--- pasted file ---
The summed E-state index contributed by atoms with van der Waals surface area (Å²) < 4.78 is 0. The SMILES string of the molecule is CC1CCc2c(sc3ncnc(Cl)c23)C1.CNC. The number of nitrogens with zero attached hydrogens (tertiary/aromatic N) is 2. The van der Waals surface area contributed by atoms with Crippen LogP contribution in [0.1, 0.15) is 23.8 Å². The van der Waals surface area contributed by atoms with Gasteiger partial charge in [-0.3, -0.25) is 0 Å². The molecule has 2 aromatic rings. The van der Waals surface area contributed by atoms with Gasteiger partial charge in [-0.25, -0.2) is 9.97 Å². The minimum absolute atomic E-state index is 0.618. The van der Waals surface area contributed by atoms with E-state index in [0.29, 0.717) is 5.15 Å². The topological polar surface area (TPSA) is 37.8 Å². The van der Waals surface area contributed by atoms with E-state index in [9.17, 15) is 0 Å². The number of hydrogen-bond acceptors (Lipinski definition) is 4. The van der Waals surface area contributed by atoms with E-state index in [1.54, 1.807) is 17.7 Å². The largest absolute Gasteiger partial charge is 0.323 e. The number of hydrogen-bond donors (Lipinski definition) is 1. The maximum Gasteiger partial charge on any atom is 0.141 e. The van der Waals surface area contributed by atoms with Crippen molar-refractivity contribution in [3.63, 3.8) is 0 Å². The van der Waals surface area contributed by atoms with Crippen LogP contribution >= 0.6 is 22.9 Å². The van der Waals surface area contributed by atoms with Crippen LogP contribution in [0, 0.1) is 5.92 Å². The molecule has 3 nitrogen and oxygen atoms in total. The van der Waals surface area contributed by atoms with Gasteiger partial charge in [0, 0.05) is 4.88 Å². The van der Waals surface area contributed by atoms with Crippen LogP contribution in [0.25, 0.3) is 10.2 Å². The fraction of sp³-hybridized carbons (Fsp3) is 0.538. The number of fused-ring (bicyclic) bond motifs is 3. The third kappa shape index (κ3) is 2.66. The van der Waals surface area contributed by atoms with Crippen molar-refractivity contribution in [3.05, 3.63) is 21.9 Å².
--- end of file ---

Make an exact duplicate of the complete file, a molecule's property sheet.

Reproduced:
The summed E-state index contributed by atoms with van der Waals surface area (Å²) < 4.78 is 0. The SMILES string of the molecule is CC1CCc2c(sc3ncnc(Cl)c23)C1.CNC. The number of nitrogens with zero attached hydrogens (tertiary/aromatic N) is 2. The van der Waals surface area contributed by atoms with Crippen LogP contribution in [0.1, 0.15) is 23.8 Å². The van der Waals surface area contributed by atoms with Gasteiger partial charge in [-0.3, -0.25) is 0 Å². The molecule has 2 aromatic rings. The van der Waals surface area contributed by atoms with Gasteiger partial charge in [-0.25, -0.2) is 9.97 Å². The minimum absolute atomic E-state index is 0.618. The van der Waals surface area contributed by atoms with E-state index in [0.29, 0.717) is 5.15 Å². The topological polar surface area (TPSA) is 37.8 Å². The van der Waals surface area contributed by atoms with E-state index in [9.17, 15) is 0 Å². The number of hydrogen-bond acceptors (Lipinski definition) is 4. The van der Waals surface area contributed by atoms with E-state index in [1.54, 1.807) is 17.7 Å². The largest absolute Gasteiger partial charge is 0.323 e. The number of hydrogen-bond donors (Lipinski definition) is 1. The maximum Gasteiger partial charge on any atom is 0.141 e. The van der Waals surface area contributed by atoms with Crippen molar-refractivity contribution in [3.63, 3.8) is 0 Å². The van der Waals surface area contributed by atoms with Crippen LogP contribution >= 0.6 is 22.9 Å². The van der Waals surface area contributed by atoms with Crippen LogP contribution in [0, 0.1) is 5.92 Å². The molecule has 3 nitrogen and oxygen atoms in total. The van der Waals surface area contributed by atoms with Gasteiger partial charge in [0, 0.05) is 4.88 Å². The van der Waals surface area contributed by atoms with Crippen LogP contribution in [0.25, 0.3) is 10.2 Å². The fraction of sp³-hybridized carbons (Fsp3) is 0.538. The number of fused-ring (bicyclic) bond motifs is 3. The third kappa shape index (κ3) is 2.66. The van der Waals surface area contributed by atoms with Crippen molar-refractivity contribution in [3.05, 3.63) is 21.9 Å².